When we talk about the biggest expenses in retirement, most of us think of healthcare and mortgage payments. However, transportation is another significant cost that doesn’t typically get as much attention. A 2014 Bureau of Labor Statistics Consumer Expenditure Survey found that transportation is the second highest expenditure for seniors age 65 and older, behind housing and ahead of healthcare. It may come as a surprise to many that transportation represents 16% of seniors’ expenditures, whereas healthcare only makes up 13.4%.1
According to Joseph Coughlin, director of the MIT AgeLab and the New England University Transportation Center, “Transportation is one of the greatest under-discussed and under-planned things in retirement I’ve seen almost anywhere. We think about health, wealth and housing, but not mobility. Before we do anything, we have to get there first.” Coughlin goes on to discuss how “Many transportation costs are fixed, whereas other expenses tend to decline in later life, thereby giving transportation greater scale on the balance sheets of older Americans.”1
Transportation is made up of a number of costs which can include the following: car purchase, leasing and financing, insurance and registration, maintenance and repairs, gas, public transportation, and car rentals. For anyone who has owned a car, they know how quickly these expenses can add up. An unexpected car repair could present a major problem for a senior on a fixed budget. Even if you no longer have a car payment, you still have repairs and maintenance. As the car gets older, the cost of repairs will likely go up. These days it’s not uncommon for seniors to live twenty to thirty years after retiring, so even if you bought a new car early in retirement, you’ll probably need another one at some point.
Given the fact that transportation is such a large expense, it’s a topic that financial advisors should be discussing with their clients. It’s a good idea to review bank account and credit card statements with your advisor to help identify how your costs will change after you retire. You should also talk to your advisor about where you want to live as part of your retirement planning. This will largely impact your costs because it will determine how you get around. For example, living in a more metropolitan area where you can walk or use public transit versus living in a rural area where a car is a necessity. According to a report by Transportation for America, “Seventy-nine percent of seniors over age 65 live in car-dependent suburban and rural communities.”1 If you aren’t comfortable with or can’t drive anymore, then you may need to budget funds for a service or share the expenses if you rely on family and friends to drive you.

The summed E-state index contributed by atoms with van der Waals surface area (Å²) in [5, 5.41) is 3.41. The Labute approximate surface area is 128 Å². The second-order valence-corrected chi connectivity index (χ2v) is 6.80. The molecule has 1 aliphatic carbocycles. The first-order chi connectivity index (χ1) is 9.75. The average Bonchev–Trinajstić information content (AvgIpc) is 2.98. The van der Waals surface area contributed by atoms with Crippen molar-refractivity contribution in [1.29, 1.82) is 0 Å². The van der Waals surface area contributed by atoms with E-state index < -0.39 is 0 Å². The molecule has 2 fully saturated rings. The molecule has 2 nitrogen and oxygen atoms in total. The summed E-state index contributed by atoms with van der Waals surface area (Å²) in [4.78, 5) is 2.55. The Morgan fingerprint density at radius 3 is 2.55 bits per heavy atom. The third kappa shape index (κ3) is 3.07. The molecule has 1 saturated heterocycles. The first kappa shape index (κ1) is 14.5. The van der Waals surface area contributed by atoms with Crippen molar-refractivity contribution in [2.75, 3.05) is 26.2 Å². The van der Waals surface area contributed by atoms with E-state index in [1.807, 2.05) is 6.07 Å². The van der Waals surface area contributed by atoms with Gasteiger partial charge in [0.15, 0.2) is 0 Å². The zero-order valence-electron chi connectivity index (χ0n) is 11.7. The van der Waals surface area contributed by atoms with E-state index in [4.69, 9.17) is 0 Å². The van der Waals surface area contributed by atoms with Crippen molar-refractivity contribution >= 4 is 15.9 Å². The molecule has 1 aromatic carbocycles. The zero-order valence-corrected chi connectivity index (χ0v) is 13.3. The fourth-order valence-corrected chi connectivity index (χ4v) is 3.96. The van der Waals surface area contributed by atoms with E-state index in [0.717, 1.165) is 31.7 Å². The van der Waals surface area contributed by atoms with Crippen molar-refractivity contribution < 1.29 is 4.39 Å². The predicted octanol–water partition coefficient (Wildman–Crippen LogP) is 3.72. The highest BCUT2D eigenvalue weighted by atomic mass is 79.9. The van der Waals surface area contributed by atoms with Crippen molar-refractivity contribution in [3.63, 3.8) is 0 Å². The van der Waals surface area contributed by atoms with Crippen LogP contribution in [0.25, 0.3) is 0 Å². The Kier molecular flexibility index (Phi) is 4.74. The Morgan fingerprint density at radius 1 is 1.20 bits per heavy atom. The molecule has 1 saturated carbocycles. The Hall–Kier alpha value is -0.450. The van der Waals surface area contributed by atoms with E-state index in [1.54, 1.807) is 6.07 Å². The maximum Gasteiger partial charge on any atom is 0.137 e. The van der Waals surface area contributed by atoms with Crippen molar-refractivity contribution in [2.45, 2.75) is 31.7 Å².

If you or someone you know is looking for a way to supplement their retirement income to pay for expenses like transportation, a reverse mortgage loan may be an option. A Home Equity Conversion Mortgage (HECM), commonly known as a reverse mortgage, is a Federal Housing Administration insured loan. A HECM enables seniors to access a portion of their home’s equity to obtain tax free2 funds without having to make monthly mortgage payments.3
If you’d like to learn more about reverse mortgages and want see if you’re eligible, call 800-218-1415.
1 The Critical Retirement Cost Many Advisors Aren’t Discussing With Clients – investmentnews.com, by Greg Lacurci, 10/12/15, http://www.investmentnews.com/article/20151012/FREE/151019990/the-critical-retirement-cost-many-advisers-arent-discussing-with
2 Consult your financial advisor and appropriate government agencies for any effect on taxes or government benefits.
3 You must live in the home as your primary residence, continue to pay required property taxes, homeowners insurance and maintain the home according to Federal Housing Administration requirements.
Author: Meredith Manz